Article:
“I love my sisters but there are moments where i don't feel like being bothered," says Towanda, who has just launched Braxton Beauty, a line of gel nail polishes and hair care. “There's no ill intent but sometimes I just need my own space because the personalities are so overpowering. It has gotten more challenging because we are adults who are creating boundaries and it doesn't always mesh."
Here, Towanda dishes on each of her sisters:
“Tamar's personality has always been hers. She's always been spoiled rotten and and now we have to create boundaries because we've allowed her to get away with it for so long."
“Trina has always been the sensitive sister. She believes in love and it's ok to believe in love. She is all about giving people a chance.'"
“Tracy is fun and crazy. You never know what's going to come out of her mouth. Sometimes things makes sense and sometimes they don't."
“Toni has always been the controlling older sister who's right about everything. She's a Libra so she knows everything. She's an attorney, a pediatrician, a pharmacist, a hairstylist, a pro at everything."
Part of the legacy Towanda wants to create is one of giving back. To wit, she works closely with Saving Our Daughters - a non-profit organization that focuses on creating the tools to get teen girls discussing key issues in their lives. In addition, Towanda has been named St. Jude Children's Hospitals "Partner In Hope, and continues to give back to the community through grassroots initiatives.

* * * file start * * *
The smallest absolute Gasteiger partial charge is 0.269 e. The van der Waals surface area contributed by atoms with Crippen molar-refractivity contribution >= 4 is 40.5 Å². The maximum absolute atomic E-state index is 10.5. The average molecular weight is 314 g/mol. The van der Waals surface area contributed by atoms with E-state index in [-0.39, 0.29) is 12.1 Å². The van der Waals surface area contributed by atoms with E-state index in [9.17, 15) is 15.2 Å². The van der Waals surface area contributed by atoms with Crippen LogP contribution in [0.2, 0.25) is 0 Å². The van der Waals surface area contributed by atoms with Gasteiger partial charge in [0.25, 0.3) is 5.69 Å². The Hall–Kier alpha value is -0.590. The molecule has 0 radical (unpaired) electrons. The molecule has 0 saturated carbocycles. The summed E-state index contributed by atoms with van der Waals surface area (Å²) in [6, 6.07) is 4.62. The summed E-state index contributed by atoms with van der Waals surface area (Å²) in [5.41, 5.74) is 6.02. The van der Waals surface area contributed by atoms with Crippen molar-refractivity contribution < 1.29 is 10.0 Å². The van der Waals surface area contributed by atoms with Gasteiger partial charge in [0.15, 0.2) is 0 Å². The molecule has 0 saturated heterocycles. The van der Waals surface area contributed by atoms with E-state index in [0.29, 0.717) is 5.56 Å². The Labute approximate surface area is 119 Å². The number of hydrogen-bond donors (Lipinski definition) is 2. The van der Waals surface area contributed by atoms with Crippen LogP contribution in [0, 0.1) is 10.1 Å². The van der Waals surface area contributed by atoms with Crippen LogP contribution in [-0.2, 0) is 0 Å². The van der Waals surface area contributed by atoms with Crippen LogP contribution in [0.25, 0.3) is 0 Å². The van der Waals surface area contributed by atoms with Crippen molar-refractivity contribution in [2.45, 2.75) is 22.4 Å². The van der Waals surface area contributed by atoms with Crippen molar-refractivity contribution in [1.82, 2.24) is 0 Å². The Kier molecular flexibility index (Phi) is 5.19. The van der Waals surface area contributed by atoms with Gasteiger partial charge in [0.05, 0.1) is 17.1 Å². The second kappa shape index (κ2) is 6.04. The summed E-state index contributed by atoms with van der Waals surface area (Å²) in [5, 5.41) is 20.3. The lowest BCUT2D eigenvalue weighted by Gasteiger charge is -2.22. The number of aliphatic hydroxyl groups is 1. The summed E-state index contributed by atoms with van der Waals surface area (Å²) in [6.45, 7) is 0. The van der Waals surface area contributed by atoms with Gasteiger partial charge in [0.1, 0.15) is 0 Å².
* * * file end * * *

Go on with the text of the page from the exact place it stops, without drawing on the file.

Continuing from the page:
“There are single moms and dads who can't afford to buy diapers and baby clothes, so we give out diaper bags to the less fortunate," says Towanda, who plans to build out an organization that helps moms in need have the proper supplies to care for their babies. "It's a cause that is very important to me."
Towanda, who is currently co-executive producing a new reality show, has also launched The Secret Squirrels, to provide training, certification and placement for those looking to work as professional personal assistants, Looking to the future, Towanda said she will continue to grow her business and charity initiatives and support her children's (Braxton, 11, and Brooke, 10) careers, which seems like they may follow in their famous mom's footsteps. “They walked in Nike's Fashion Week show," says Towanda. “Watching them grow is the most important thing, and I will continue working to inspire them."